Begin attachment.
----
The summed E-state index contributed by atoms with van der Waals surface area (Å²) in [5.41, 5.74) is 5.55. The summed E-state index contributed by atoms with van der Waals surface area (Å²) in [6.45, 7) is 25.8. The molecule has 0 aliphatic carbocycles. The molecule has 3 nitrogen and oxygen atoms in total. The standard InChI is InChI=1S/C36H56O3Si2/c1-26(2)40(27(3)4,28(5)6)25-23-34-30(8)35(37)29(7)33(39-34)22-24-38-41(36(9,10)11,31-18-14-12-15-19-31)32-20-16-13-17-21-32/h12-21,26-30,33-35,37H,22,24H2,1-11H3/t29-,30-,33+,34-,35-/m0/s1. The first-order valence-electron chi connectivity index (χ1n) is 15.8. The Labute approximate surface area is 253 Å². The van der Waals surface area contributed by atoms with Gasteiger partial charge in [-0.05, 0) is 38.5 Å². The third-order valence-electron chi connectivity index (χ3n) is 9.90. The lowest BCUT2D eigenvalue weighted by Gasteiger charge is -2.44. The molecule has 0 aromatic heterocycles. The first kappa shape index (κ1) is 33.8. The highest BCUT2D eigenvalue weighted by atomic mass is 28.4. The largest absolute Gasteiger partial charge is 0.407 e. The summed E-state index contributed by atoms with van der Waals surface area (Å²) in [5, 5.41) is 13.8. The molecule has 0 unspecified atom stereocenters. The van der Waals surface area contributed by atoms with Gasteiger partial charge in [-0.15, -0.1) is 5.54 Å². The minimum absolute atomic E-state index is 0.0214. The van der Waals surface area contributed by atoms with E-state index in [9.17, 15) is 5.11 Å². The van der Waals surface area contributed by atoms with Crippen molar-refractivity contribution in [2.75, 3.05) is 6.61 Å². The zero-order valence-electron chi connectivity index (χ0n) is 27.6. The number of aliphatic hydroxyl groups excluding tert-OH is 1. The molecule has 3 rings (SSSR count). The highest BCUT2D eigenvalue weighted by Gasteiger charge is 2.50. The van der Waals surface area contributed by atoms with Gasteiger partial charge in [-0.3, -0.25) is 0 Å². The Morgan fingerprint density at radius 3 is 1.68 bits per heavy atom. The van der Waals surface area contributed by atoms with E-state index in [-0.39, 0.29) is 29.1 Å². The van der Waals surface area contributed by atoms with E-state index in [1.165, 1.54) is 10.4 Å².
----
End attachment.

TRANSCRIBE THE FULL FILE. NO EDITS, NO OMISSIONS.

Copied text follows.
The summed E-state index contributed by atoms with van der Waals surface area (Å²) in [5.41, 5.74) is 5.55. The summed E-state index contributed by atoms with van der Waals surface area (Å²) in [6.45, 7) is 25.8. The molecule has 0 aliphatic carbocycles. The molecule has 3 nitrogen and oxygen atoms in total. The standard InChI is InChI=1S/C36H56O3Si2/c1-26(2)40(27(3)4,28(5)6)25-23-34-30(8)35(37)29(7)33(39-34)22-24-38-41(36(9,10)11,31-18-14-12-15-19-31)32-20-16-13-17-21-32/h12-21,26-30,33-35,37H,22,24H2,1-11H3/t29-,30-,33+,34-,35-/m0/s1. The first-order valence-electron chi connectivity index (χ1n) is 15.8. The Labute approximate surface area is 253 Å². The van der Waals surface area contributed by atoms with Gasteiger partial charge in [-0.05, 0) is 38.5 Å². The third-order valence-electron chi connectivity index (χ3n) is 9.90. The lowest BCUT2D eigenvalue weighted by Gasteiger charge is -2.44. The molecule has 0 aromatic heterocycles. The first kappa shape index (κ1) is 33.8. The highest BCUT2D eigenvalue weighted by atomic mass is 28.4. The largest absolute Gasteiger partial charge is 0.407 e. The summed E-state index contributed by atoms with van der Waals surface area (Å²) in [5, 5.41) is 13.8. The molecule has 0 unspecified atom stereocenters. The van der Waals surface area contributed by atoms with Gasteiger partial charge in [-0.15, -0.1) is 5.54 Å². The minimum absolute atomic E-state index is 0.0214. The van der Waals surface area contributed by atoms with E-state index in [9.17, 15) is 5.11 Å². The van der Waals surface area contributed by atoms with Crippen molar-refractivity contribution in [2.75, 3.05) is 6.61 Å². The zero-order valence-electron chi connectivity index (χ0n) is 27.6. The number of aliphatic hydroxyl groups excluding tert-OH is 1. The molecule has 3 rings (SSSR count). The highest BCUT2D eigenvalue weighted by Gasteiger charge is 2.50. The van der Waals surface area contributed by atoms with Gasteiger partial charge in [-0.3, -0.25) is 0 Å². The Morgan fingerprint density at radius 3 is 1.68 bits per heavy atom. The van der Waals surface area contributed by atoms with E-state index in [-0.39, 0.29) is 29.1 Å². The van der Waals surface area contributed by atoms with E-state index in [1.165, 1.54) is 10.4 Å².